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Trump NATO visit to keep Tories on edge, while trade tensions ramp up

Trump NATO visit to keep Tories on edge, while trade tensions ramp up

Equity markets underwent a quick about turn in sentiment yesterday, pivoting sharply from decent gains to fall sharply after President Trump unexpectedly announced that he would be reintroducing steel and aluminium tariffs on Brazil and Argentina, for devaluing their currencies thus hurting US farmers.

Up until then European markets had been basking in the afterglow of improving manufacturing numbers, which was helping raise expectations that the manufacturing sectors in Asia and Europe were in the early stages of a turnaround.

Trump’s announcement saw those gains start to disappear, while the latest US ISM manufacturing numbers completed the job, along with commerce secretary Wilbur Ross, who told Fox News that the President would be increasing tariffs on China if there was no deal by December 15th, saying that any negative effect wouldn’t affect Christmas for US consumers, as retailers had already stocked up at the lower prices.

As a result, markets in Europe had their worst one day fall in two months, as well as wiping out the gains of the last three weeks.

This sudden new belligerence from the US appears to have caught markets on the hop, with the US also threatening to increase EU tariffs further after the WTO ruled in favour of the US with respect to EU claims that all illegal subsidies had been removed. The goods targeted are likely to include products from the UK, as well as France, Germany and Spain. The Trump administration also proposed the imposition of 100% tariffs on French goods in retaliation for France’s proposals to target US technology companies in the form of a digital tax.

The big question now is whether the US really means what it says, or whether this will be just another occasion when the US talks tough, only to back away at the last minute. If history is any guide the Europeans are likely to find US crosshairs start to move increasingly their way, the closer to next year’s US election we get.

Unsurprisingly, Asia markets haven’t reacted well to the weaker closes in Europe and the US, however given that they were only playing catch-up, European markets still look as if they might open slightly higher this morning.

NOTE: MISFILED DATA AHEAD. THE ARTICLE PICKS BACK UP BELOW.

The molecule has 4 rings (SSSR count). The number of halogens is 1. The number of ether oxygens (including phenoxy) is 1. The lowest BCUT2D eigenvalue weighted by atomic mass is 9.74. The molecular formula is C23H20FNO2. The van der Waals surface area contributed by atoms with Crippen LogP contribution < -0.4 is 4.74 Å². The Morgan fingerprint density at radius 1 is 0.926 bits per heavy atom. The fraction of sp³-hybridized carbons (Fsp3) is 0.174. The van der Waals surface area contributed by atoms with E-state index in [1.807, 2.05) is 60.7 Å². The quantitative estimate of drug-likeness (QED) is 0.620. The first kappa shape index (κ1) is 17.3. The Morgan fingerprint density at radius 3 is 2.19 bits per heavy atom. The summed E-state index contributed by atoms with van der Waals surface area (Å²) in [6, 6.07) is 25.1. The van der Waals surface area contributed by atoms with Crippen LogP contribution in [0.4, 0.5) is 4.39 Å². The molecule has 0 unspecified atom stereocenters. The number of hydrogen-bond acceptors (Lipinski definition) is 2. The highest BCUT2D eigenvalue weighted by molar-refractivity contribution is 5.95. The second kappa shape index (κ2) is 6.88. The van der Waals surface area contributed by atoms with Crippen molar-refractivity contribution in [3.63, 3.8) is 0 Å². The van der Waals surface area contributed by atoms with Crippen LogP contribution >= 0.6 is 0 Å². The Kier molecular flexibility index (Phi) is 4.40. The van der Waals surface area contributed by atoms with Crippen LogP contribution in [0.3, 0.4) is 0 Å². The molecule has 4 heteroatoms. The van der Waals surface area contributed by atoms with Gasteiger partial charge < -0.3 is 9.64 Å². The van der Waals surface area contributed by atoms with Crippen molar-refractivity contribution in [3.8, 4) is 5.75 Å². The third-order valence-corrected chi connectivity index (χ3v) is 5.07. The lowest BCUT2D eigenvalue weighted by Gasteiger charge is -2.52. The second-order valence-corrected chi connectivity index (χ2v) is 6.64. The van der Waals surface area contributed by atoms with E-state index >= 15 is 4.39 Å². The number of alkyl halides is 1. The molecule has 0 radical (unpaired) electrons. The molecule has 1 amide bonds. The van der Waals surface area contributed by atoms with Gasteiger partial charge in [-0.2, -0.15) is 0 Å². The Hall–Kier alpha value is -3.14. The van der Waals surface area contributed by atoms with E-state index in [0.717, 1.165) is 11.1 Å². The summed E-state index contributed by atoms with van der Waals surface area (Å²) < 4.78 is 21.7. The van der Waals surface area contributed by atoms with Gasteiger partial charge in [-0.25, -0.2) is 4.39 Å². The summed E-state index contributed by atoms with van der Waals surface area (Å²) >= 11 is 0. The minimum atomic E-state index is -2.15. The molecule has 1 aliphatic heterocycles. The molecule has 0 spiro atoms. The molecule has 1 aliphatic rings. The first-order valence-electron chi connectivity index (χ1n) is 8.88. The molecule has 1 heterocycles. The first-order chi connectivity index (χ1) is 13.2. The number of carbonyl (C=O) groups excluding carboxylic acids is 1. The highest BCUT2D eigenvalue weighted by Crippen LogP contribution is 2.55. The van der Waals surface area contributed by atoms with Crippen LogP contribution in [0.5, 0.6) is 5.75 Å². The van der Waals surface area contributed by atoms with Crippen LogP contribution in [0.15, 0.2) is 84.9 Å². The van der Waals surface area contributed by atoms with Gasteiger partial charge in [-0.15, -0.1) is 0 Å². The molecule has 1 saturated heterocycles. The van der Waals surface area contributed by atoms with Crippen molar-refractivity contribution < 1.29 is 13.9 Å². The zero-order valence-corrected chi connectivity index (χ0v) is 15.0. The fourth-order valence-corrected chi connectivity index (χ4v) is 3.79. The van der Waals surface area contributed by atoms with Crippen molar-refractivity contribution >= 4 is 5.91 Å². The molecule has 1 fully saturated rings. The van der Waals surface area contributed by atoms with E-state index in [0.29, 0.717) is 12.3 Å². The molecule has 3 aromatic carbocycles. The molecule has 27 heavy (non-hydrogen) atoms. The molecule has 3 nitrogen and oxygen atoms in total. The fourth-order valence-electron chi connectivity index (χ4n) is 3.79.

On the radar we have the latest construction PMI numbers for November from the UK economy. Yesterday manufacturing picked up more than expected, rising to 48.9, still in contraction territory but a decent improvement from 48.3. Expectations are for construction activity to come in at 44.5, a modest uptick from the 44.2 in October.

It’s also set to be a nail-biting day for UK Prime Minister Boris Johnson as President Trump touches down for the NATO summit. Given the US President’s penchant for opening his mouth unprompted, you can be certain that some elements of the media will only be too keen for his opinions on a range of subjects from trade to the NHS to the Prime Minister himself.

The visit has all the hallmarks of a potential banana skin for the Prime Minister at a time when the lead in the polls appears to be starting to narrow in Labour’s favour. Mr Johnson will no doubt be hoping that the US President heeds the advice of his own officials and not comment on the ongoing UK election, despite his antipathy to Jeremy Corbyn, though given Corbyn’s approval ratings he’s not alone in that.

EURUSD – found support at 1.0980 last week, and appears to be heading back towards the 1.1180 area and 200-day MA. A move below 1.0980 opens up the prospect of a move towards the October lows of 1.0880.

GBPUSD – still finding plenty of resistance up near the 1.3000 area which continues be a key barrier, while we also have support at the 1.2760 area. The 200-day MA at 1.2680 is a big support level and while above it the scenario remains bullish for 1.3200.

EURGBP – appears to have found a short-term base just above the 0.8470 area, and could head back towards the 0.8670/80 area which is a key resistance.

USDJPY – fell short of the 110.00 area at 109.80, as well as trend line resistance from the 2018 highs at 114.75. Support now comes in at the 108.70 area, as well as interim support at the 108.20 area and 50-day MA.

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